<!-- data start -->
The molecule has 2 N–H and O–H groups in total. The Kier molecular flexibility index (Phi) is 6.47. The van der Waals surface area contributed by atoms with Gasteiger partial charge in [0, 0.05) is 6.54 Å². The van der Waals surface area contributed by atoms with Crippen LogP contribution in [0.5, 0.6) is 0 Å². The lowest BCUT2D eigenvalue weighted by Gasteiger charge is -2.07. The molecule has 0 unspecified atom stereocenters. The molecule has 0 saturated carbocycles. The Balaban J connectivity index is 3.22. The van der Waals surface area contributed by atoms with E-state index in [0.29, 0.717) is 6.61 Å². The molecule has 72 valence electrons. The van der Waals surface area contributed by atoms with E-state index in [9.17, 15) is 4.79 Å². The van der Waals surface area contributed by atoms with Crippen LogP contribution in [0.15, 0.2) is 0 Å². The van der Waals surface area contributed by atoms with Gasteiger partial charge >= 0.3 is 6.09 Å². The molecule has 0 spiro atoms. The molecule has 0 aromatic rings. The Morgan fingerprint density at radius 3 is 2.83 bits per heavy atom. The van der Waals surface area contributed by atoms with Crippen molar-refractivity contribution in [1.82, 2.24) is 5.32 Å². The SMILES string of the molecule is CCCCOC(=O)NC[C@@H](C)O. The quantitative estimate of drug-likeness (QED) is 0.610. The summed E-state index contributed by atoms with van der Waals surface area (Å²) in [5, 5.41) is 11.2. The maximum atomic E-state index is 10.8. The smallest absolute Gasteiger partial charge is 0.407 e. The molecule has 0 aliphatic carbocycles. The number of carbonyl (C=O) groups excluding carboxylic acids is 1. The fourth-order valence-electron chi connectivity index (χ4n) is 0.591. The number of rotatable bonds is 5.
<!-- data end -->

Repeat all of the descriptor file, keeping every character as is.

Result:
The molecule has 2 N–H and O–H groups in total. The Kier molecular flexibility index (Phi) is 6.47. The van der Waals surface area contributed by atoms with Gasteiger partial charge in [0, 0.05) is 6.54 Å². The van der Waals surface area contributed by atoms with Crippen LogP contribution in [0.5, 0.6) is 0 Å². The lowest BCUT2D eigenvalue weighted by Gasteiger charge is -2.07. The molecule has 0 unspecified atom stereocenters. The molecule has 0 saturated carbocycles. The Balaban J connectivity index is 3.22. The van der Waals surface area contributed by atoms with E-state index in [0.29, 0.717) is 6.61 Å². The molecule has 72 valence electrons. The van der Waals surface area contributed by atoms with E-state index in [9.17, 15) is 4.79 Å². The van der Waals surface area contributed by atoms with Crippen LogP contribution in [0.15, 0.2) is 0 Å². The van der Waals surface area contributed by atoms with Gasteiger partial charge >= 0.3 is 6.09 Å². The molecule has 0 spiro atoms. The molecule has 0 aromatic rings. The Morgan fingerprint density at radius 3 is 2.83 bits per heavy atom. The van der Waals surface area contributed by atoms with Crippen molar-refractivity contribution in [1.82, 2.24) is 5.32 Å². The SMILES string of the molecule is CCCCOC(=O)NC[C@@H](C)O. The quantitative estimate of drug-likeness (QED) is 0.610. The summed E-state index contributed by atoms with van der Waals surface area (Å²) in [5, 5.41) is 11.2. The maximum atomic E-state index is 10.8. The smallest absolute Gasteiger partial charge is 0.407 e. The molecule has 0 aliphatic carbocycles. The number of carbonyl (C=O) groups excluding carboxylic acids is 1. The fourth-order valence-electron chi connectivity index (χ4n) is 0.591. The number of rotatable bonds is 5.